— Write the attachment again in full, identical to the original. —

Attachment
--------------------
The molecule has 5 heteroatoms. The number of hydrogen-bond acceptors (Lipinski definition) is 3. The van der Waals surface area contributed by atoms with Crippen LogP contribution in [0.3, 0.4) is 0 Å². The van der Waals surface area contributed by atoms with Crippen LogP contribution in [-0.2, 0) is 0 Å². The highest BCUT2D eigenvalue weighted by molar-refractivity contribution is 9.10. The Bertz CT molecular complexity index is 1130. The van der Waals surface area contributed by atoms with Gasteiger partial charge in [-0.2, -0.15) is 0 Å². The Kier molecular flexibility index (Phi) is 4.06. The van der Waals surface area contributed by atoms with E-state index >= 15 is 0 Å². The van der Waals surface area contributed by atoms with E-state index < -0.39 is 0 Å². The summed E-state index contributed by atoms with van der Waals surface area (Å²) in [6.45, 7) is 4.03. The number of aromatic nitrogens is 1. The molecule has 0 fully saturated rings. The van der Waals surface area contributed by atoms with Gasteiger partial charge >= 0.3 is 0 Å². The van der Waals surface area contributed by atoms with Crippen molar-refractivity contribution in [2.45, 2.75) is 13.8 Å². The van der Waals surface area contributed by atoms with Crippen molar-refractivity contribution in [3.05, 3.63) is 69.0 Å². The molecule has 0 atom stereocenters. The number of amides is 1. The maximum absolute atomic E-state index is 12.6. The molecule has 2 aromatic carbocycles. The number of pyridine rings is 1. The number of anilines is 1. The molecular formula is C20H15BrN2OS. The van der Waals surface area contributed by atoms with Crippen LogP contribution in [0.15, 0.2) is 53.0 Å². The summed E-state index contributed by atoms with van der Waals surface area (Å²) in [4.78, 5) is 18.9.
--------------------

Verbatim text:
The molecule has 5 heteroatoms. The number of hydrogen-bond acceptors (Lipinski definition) is 3. The van der Waals surface area contributed by atoms with Crippen LogP contribution in [0.3, 0.4) is 0 Å². The van der Waals surface area contributed by atoms with Crippen LogP contribution in [-0.2, 0) is 0 Å². The highest BCUT2D eigenvalue weighted by molar-refractivity contribution is 9.10. The Bertz CT molecular complexity index is 1130. The van der Waals surface area contributed by atoms with Gasteiger partial charge in [-0.2, -0.15) is 0 Å². The Kier molecular flexibility index (Phi) is 4.06. The van der Waals surface area contributed by atoms with E-state index >= 15 is 0 Å². The van der Waals surface area contributed by atoms with E-state index < -0.39 is 0 Å². The summed E-state index contributed by atoms with van der Waals surface area (Å²) in [6.45, 7) is 4.03. The number of aromatic nitrogens is 1. The molecule has 0 fully saturated rings. The van der Waals surface area contributed by atoms with Gasteiger partial charge >= 0.3 is 0 Å². The van der Waals surface area contributed by atoms with Crippen molar-refractivity contribution in [2.45, 2.75) is 13.8 Å². The van der Waals surface area contributed by atoms with Crippen molar-refractivity contribution in [3.05, 3.63) is 69.0 Å². The molecule has 0 atom stereocenters. The number of amides is 1. The maximum absolute atomic E-state index is 12.6. The molecule has 2 aromatic carbocycles. The number of pyridine rings is 1. The number of anilines is 1. The molecular formula is C20H15BrN2OS. The van der Waals surface area contributed by atoms with Crippen LogP contribution in [0.15, 0.2) is 53.0 Å². The summed E-state index contributed by atoms with van der Waals surface area (Å²) in [4.78, 5) is 18.9.